Grind an Iron Rod into a Needle

by Ben Schutz 20. July 2012 00:13

The Chinese idiom 只要功夫深,铁杵磨成针 (zhi3 yao4 gong1 fu shen1, tie3 chu3 mo2 cheng2 zhen1) literally means so long as you have put in a great deal of effort, you can grind an iron rod into a needle. It comes from 《方舆胜览》, a story about Li Bai (a famous poet in the Tang Dynasty (AD 618 - 907)) told by Zhu Mu in the Song Dynasty.

Born into a rich family in the Tang Dynasty, Li was second to none when it came to writing Chinese classic poetry. He had begun to write poems when he was only ten, but he was not a hardworking student and he tended to spend most of his time outdoors.

One day during his travels, Li saw an old woman grinding an iron rod on a big grindstone in front of a straw-thatched hut. Li asked the woman what she was doing. When the old woman told Li that she was making a needle, Li doubled up with laughter thinking the old woman had lost her marbles. The old woman reprimanded him and offered him some prescient words of wisdom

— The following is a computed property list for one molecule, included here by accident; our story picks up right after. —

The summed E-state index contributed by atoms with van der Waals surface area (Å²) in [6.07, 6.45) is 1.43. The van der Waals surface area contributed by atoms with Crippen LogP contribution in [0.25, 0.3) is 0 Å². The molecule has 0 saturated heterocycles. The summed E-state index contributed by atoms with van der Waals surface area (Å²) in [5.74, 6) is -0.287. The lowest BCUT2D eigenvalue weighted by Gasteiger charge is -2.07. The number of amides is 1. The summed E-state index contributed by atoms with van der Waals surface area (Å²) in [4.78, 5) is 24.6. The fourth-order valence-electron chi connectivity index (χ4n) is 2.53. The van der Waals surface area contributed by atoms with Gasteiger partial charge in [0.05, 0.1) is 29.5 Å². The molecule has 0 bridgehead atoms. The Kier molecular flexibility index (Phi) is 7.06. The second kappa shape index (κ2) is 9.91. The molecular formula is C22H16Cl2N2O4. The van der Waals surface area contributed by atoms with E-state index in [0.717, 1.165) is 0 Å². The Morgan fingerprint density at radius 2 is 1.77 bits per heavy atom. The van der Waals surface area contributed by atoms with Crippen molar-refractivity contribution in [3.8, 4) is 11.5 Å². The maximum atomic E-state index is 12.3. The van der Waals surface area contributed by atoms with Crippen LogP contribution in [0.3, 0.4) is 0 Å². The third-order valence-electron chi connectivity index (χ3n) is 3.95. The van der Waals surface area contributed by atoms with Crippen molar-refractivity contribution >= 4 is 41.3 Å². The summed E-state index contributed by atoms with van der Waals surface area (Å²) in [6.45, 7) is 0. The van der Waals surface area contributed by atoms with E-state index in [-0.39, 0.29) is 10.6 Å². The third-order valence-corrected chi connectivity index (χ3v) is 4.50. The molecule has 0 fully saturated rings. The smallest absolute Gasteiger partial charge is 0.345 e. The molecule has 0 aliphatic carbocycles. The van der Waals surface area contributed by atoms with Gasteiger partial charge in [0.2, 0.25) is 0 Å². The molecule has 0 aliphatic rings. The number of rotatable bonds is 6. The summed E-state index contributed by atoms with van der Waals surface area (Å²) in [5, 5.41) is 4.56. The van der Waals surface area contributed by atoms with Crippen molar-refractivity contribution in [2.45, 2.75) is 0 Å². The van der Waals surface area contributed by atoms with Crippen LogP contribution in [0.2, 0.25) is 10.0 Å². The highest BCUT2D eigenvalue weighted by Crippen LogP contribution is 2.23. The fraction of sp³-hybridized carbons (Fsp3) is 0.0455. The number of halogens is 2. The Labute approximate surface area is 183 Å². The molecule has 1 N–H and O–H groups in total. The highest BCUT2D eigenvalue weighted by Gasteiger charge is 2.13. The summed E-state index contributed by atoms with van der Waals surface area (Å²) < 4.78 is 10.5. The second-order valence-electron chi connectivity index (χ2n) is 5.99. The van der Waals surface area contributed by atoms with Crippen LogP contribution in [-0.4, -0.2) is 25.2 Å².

Don't laugh young man. As long as I keep grinding, I will make a fine needle out of this coarse rod someday.

Li Bai stopped to ponder her words and came to understand what she meant. Then, with great respect, he bowed deeply to the needle grinder and turned back toward home. After that day, Li became a very dedicated student and gave his undivided attention to his studies. His efforts paid off and he eventually became one of China's greatest poets.

Today Chinese speakers use the expression 只要功夫深,铁杵磨成针 (zhi3 yao4 gong1 fu shen1, tie3 chu3 mo2 cheng2 zhen1) (shortened to 铁杵磨成针 (tie3 chu3 mo2 cheng2 zhen1)) to encapsulate the idea that success is always possible if you work hard for a sufficiently long period of time. For English speakers the same idea is captured by the English idiom perseverence spells success.

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